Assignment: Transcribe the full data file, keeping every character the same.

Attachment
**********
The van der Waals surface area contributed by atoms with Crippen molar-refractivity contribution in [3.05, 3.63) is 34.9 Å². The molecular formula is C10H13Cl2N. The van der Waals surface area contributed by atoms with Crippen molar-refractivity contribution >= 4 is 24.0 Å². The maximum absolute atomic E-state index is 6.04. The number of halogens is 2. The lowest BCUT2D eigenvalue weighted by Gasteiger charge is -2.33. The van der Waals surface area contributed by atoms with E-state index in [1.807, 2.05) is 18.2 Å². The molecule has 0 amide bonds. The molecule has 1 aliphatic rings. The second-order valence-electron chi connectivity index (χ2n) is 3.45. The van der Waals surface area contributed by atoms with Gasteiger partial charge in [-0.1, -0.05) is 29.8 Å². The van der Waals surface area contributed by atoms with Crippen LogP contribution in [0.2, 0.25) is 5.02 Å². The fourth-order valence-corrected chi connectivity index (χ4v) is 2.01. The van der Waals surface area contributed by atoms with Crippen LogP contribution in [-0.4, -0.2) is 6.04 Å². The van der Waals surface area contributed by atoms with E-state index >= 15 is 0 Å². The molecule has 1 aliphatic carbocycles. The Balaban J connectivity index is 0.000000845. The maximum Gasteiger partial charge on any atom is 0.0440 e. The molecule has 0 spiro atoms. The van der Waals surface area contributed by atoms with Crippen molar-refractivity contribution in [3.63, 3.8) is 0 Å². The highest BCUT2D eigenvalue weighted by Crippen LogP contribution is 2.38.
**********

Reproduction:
The van der Waals surface area contributed by atoms with Crippen molar-refractivity contribution in [3.05, 3.63) is 34.9 Å². The molecular formula is C10H13Cl2N. The van der Waals surface area contributed by atoms with Crippen molar-refractivity contribution >= 4 is 24.0 Å². The maximum absolute atomic E-state index is 6.04. The number of halogens is 2. The lowest BCUT2D eigenvalue weighted by Gasteiger charge is -2.33. The van der Waals surface area contributed by atoms with E-state index in [1.807, 2.05) is 18.2 Å². The molecule has 0 amide bonds. The molecule has 1 aliphatic rings. The second-order valence-electron chi connectivity index (χ2n) is 3.45. The van der Waals surface area contributed by atoms with Gasteiger partial charge in [-0.1, -0.05) is 29.8 Å². The van der Waals surface area contributed by atoms with Crippen LogP contribution in [0.2, 0.25) is 5.02 Å². The fourth-order valence-corrected chi connectivity index (χ4v) is 2.01. The van der Waals surface area contributed by atoms with Crippen LogP contribution in [-0.4, -0.2) is 6.04 Å². The van der Waals surface area contributed by atoms with E-state index >= 15 is 0 Å². The molecule has 1 aliphatic carbocycles. The Balaban J connectivity index is 0.000000845. The maximum Gasteiger partial charge on any atom is 0.0440 e. The molecule has 0 spiro atoms. The van der Waals surface area contributed by atoms with Crippen molar-refractivity contribution in [3.63, 3.8) is 0 Å². The highest BCUT2D eigenvalue weighted by Crippen LogP contribution is 2.38.